Kieran Schultz is one of 32 specialist Forest Fire Management Victoria (FFMVic) firefighters across the state who rappel – or abseil – from a helicopter to control fires in remote areas.

“On the initial attack, 5 of us will be dropped into the fire. If all goes according to plan, we can round up the fire using chainsaws and rakehoes, without the need to bring in extra crews or machinery,” Kieran explains.

Often the fires are started by lightning in remote areas of forest and are controlled by rappel firefighters using dry firefighting techniques.

“When we get there, the fires are usually small and low-intensity, no more than a hectare or two.”

“The plan is to deploy to the fires quickly in the helicopter and control them before they grow and impact communities and the environment.”

Based at Ovens, near Myrtleford, Kieran started as a Project Firefighter at Bright in 2015. He jumped at the chance to join the rappel team when a position became available at the Heyfield work centre a few years later.

“There are a lot of perks to this role. On a day-to-day basis you work in some of the nicest parks and natural environment in the state, if not the country."

“I love the physical work and the feeling of doing something valuable for the community.”
Project Firefighter, Rappel

Kieran’s first year on rappel saw him deployed to multiple major fires in the devastating 2019/20 bushfire season.

“That year particularly, the fires were so big and intense. It’s not a role rappel is designed or equipped for, which can be frustrating,” he said.

"We were sent into the smaller fires, which we were able to stitch up before they got any bigger. In that sense, rappel plays a really important role, stopping those remote fires from spreading when resources are tied up at bigger fires."

When not deployed to fires, rappel teams help deliver FFMVic’s planned burning program, including hazardous tree assessment and treatment, and track clearing.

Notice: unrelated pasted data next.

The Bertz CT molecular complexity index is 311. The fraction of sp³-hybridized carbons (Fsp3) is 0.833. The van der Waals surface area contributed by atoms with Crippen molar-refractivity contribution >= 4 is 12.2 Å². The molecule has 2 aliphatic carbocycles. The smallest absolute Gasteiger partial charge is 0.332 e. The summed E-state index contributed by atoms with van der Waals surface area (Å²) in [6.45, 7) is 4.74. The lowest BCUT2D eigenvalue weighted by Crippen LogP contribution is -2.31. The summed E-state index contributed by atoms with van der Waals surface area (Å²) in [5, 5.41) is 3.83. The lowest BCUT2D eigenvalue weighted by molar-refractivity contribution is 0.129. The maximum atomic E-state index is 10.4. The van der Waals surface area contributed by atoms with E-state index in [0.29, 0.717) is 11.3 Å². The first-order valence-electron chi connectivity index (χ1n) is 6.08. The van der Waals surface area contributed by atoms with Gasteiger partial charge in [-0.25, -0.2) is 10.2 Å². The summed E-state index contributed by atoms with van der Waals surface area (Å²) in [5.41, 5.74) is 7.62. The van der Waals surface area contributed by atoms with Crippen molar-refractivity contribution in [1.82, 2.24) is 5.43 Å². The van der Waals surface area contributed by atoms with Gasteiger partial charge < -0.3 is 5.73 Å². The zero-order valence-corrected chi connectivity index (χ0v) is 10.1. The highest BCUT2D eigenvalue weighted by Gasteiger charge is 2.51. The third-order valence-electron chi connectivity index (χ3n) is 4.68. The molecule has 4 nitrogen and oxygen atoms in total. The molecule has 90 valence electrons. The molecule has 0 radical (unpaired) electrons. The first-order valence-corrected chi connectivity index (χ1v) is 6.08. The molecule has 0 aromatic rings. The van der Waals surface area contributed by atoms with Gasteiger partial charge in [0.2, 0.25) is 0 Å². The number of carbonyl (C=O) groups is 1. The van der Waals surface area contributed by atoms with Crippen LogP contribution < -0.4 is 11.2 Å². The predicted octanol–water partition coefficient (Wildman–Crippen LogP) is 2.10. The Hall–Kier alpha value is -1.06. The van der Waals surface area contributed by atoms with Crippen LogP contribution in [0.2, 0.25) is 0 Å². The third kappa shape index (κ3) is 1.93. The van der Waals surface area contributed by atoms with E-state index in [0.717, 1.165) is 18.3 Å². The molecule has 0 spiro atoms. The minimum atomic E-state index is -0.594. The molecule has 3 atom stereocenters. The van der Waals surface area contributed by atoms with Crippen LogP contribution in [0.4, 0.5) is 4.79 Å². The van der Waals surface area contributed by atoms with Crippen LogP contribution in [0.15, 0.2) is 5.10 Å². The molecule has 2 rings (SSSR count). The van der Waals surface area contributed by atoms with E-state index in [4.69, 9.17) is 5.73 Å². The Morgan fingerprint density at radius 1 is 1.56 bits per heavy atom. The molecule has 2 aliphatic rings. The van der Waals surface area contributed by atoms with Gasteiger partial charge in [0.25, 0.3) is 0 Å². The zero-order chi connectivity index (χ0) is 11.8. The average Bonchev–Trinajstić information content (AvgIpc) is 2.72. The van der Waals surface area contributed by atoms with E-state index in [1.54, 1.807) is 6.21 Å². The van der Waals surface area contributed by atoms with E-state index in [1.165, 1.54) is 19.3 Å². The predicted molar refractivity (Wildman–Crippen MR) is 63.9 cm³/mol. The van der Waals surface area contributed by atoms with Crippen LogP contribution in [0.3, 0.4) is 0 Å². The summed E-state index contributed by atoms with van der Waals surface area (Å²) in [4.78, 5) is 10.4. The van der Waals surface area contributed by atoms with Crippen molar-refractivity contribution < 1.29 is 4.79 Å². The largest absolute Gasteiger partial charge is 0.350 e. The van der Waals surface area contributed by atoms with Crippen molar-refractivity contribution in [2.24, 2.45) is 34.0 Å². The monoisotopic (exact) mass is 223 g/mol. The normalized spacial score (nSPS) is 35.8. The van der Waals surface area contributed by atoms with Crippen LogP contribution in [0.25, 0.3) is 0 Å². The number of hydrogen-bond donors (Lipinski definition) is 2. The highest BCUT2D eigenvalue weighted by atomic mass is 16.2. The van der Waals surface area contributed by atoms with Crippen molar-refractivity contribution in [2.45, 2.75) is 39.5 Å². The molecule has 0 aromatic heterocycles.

Rappel firefighting: dynamic teamwork and accelerated skills

“There are a lot of benefits for someone looking to apply for a rappel position. Your fireline exposure and skills will be accelerated, and you work with great people. There’s a great sense of camaraderie within the crews."

"The work attracts a certain kind of person. We need to be switched on and dynamic.  You have to get along well. You work closely with seven other people. If we get sent to a fire, we’re away for up to a week, jammed in a helicopter together and working on the fireline.”

According to Kieran, “you don’t have to be a superstar to be a rappeler.”

"If you’re a team player and willing to have a crack, that’s the most important thing. You don’t have to have mountains of fire experience.”

Elevating skills: rappel firefighting training and tradition

Recruits undergo 4 weeks of specialist training to master rappel techniques, beginning at the rappel tower at the Fire Equipment Development Centre in Altona. There, they must prove their proficiency in rappelling and emergency responses before they can advance to helicopter-based exercises.

"Throughout the season, we’re up in the chopper and rappelling at least once every 3 weeks.”

Since 1985, helicopter rappel crews have played a crucial role in Victoria’s fire management strategy. As integral members of FFMVic’s field staff, rappel teams operate out of Heyfield and Ovens. These demanding roles are ideal for individuals with exceptional fitness levels who thrive on distinctive challenges.

Join our ranks as Project Firefighters for the 2024/25 season

Forest Fire Management Victoria is recruiting Project Firefighters for the 2024/25 season from 4-28 July 2024.

This is your chance to make a profound impact, protect our communities, and preserve the beauty of our natural landscapes.

Recruitment window

4 to 28 July 2024


Open to all, with designated positions available for Aboriginal applicants, affirming our commitment to diversity and inclusion.

For more information on the roles and responsibilities, and to join this fulfilling journey, please visit Firefighting & employment.

More Our People, Their Stories

Discover more about the inspiring journeys and tales of our team who 'down tools' to play an important role in bushfire suppression and prevention activities, including planned burning.

Our People, Their Stories invites you to explore these impactful stories and the dynamic nature of firefighting.

Page last updated: 25/06/24